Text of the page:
LATEST ADDITIONS

Herb Reichert  |  Dec 18, 2020  |  13 comments
DeKalb, Illinois, 1971: When I was in college, my anthropology professor would invite me and a few of his other favored students to his house for fondue parties. We sat on shag carpet around a glass-topped coffee table, drank wine, and dipped vegetables in molten cheese. The stated purpose of this rite was to discuss Margaret Mead or Franz Boas, but that was obviously a ruse. The gathering was really about excessive pot smoking accompanied by coughing fits and the telling of ridiculous stories, all while playing LPs on his top-of-the-line Dual turntable/record-changer.
Jonathan Scull  |  Dec 18, 2020  |  11 comments
Dammit! Tim de Paravicini, the Baron as he was known, passed from this mortal coil on December 17th, 2020. I loved the guy. His deep, steeped, sharp-elbowed engineering bona fides in matters of electronics, cars, planes, and life earned him plaudits from all over the world. [Editor's Note: this appreciation of Tim's life and work now includes personal memories from John Atkinson]
Jim Austin  |  Dec 17, 2020  |  76 comments
Stereophile has discussed the pandemic occasionally because of its relevance to our industry and our listening lives. But for the most part, I've steered the magazine away from politics and current events, and I will continue to do so. In this essay, though, I will engage, glancingly, not with politics or current events but with an idea that's drawn from them. I'm doing it to make a point about audio.
John Atkinson  |  Dec 16, 2020  |  26 comments
KEF's LS50 loudspeaker was introduced in 2012 to celebrate the English manufacturer's 50th anniversary. Usually, anniversary models are large, floorstanding "statement" designs with a price to match, but the LS50 was a minimonitor, priced at $1500/pair. I reviewed the Anniversary Edition LS50 in December 2012 (footnote 1), writing that it was rare to find a loudspeaker that offers this combination of clarity and neutrality and concluding that within its limits of dynamic range and bass extension, the KEF LS50 "will provide Class A sound for those with small rooms."
Fred Kaplan  |  Dec 15, 2020  |  3 comments
Ron Miles: Rainbow Sign
Ron Miles, cornet; Jason Moran, piano; Bill Frisell, electric guitar; Thomas Morgan, bass; Brian Blade, drums.
Blue Note (CD, 2LPs). Ron Miles, prod.; Colin Bricker, eng.
Performance *****
Sonics *****

If Ron Miles lived in New York instead of Denver, he would have become a jazz star long ago. With Rainbow Sign, his 12th album as a leader but his debut on a major label (at age 57), now's his time—or should be anyway.

Jim Austin  |  Dec 14, 2020  |  29 comments
(Photo by Mary Kent)

Of late, Stereophile has written a lot about vibration-isolating footers under loudspeakers. The idea of isolating loudspeaker vibrations from floors is controversial. Many (perhaps most) designers believe that dynamic loudspeakers in particular—those with significant moving mass in their cones—should be rigidly connected to the floor as is typically done with spikes. A rigid connection of the speaker to the floor reduces the Newton-1 reactive motion of the cabinet in response to the motion of the cones, heavy woofers in particular. Cabinet motion could be expected to smear the loudspeaker's sound.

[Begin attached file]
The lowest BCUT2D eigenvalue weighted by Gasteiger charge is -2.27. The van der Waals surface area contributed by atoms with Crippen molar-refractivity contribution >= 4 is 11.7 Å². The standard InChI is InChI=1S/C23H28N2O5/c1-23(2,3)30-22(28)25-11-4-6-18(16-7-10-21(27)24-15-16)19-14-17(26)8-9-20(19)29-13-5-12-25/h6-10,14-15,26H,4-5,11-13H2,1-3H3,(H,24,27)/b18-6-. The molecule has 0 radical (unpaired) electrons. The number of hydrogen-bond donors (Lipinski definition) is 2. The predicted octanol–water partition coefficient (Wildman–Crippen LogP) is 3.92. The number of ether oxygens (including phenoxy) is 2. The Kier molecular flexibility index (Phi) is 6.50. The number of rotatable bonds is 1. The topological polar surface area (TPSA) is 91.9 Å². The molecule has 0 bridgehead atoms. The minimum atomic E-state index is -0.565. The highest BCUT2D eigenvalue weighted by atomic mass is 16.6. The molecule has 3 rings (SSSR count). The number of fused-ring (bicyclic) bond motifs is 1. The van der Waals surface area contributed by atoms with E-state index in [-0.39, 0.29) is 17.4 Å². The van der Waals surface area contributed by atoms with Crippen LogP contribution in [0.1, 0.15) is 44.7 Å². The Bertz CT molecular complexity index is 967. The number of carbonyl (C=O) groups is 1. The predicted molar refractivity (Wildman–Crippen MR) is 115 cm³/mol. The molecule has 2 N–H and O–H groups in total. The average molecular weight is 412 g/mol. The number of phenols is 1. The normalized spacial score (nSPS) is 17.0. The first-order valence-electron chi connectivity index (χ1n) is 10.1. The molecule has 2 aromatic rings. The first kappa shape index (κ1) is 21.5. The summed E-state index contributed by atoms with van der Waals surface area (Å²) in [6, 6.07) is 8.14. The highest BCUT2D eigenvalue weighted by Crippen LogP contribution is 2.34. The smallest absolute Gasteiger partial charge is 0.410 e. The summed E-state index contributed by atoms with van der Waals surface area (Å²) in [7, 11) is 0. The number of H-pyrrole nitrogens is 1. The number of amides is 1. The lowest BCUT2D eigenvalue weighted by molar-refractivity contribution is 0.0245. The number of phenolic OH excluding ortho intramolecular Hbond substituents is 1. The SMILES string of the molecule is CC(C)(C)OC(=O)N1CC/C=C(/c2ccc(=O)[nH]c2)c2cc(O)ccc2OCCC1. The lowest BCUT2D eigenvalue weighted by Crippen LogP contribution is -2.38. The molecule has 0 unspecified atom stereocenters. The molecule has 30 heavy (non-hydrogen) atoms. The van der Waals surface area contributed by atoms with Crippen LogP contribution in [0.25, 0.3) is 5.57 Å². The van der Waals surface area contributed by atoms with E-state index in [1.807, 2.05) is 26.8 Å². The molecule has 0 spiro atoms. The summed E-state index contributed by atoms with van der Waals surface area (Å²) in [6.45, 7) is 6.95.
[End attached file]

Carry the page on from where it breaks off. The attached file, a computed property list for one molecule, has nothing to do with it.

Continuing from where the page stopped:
Tom Gibbs  |  Dec 11, 2020  |  65 comments
It stands to reason that any audiophile system would benefit from improved AC power. The rooms in most older homes are equipped with a single duplex receptacle on each wall, maybe two per wall in homes employing more modern construction practices. Behind the wall you're likely to find standard 14-gauge Romex, passing through via receptacles that typically sell for about a buck each. The electrical work meets local code, but audiophiles aren't involved in setting local electrical codes.
John Swenson  |  Dec 10, 2020  |  6 comments
I've just recently finished reading guitarist/vocalist Walter Lure's autobiography, To Hell and Back. Walter has a great story about his days in Johnny Thunders's Heartbreakers and his own Waldos. Until he died in late August, you could still hear him playing with the Waldos and running periodic tributes to Johnny. But he also took some space to write about his first band, a hard-rock dance band called Bloodbath that pounded the risers in the North Bronx at the dawn of the 1970s.
Robert Harley  |  Dec 09, 2020  |  First Published: Oct 01, 1992  |  6 comments
Though their first CD player featured a vacuum-tube output stage, California Audio Labs is recently known for making good-sounding, moderately priced solid-state CD players, like the Icon Mk.II that Jack English reviewed in July 1992 (Vol.15 No.7). The Sigma, a $695 tubed D/A converter, furthers their reputation in both areas.
Jason Victor Serinus  |  Dec 08, 2020  |  27 comments
How to explain the power that trained operatic voices hold over many of us? For me, the pull began days after I was born, when acoustic 78s of tenor Enrico Caruso and coloratura sopranos Amelita Galli-Curci and Luisa Tetrazzini played in the background. There was something about the way the dramatic-to-the-core Caruso sang, as if his life depended on it, while the high-flying coloraturas skipped lightly through impossible strings of notes. It moved me like little else.

Pages

X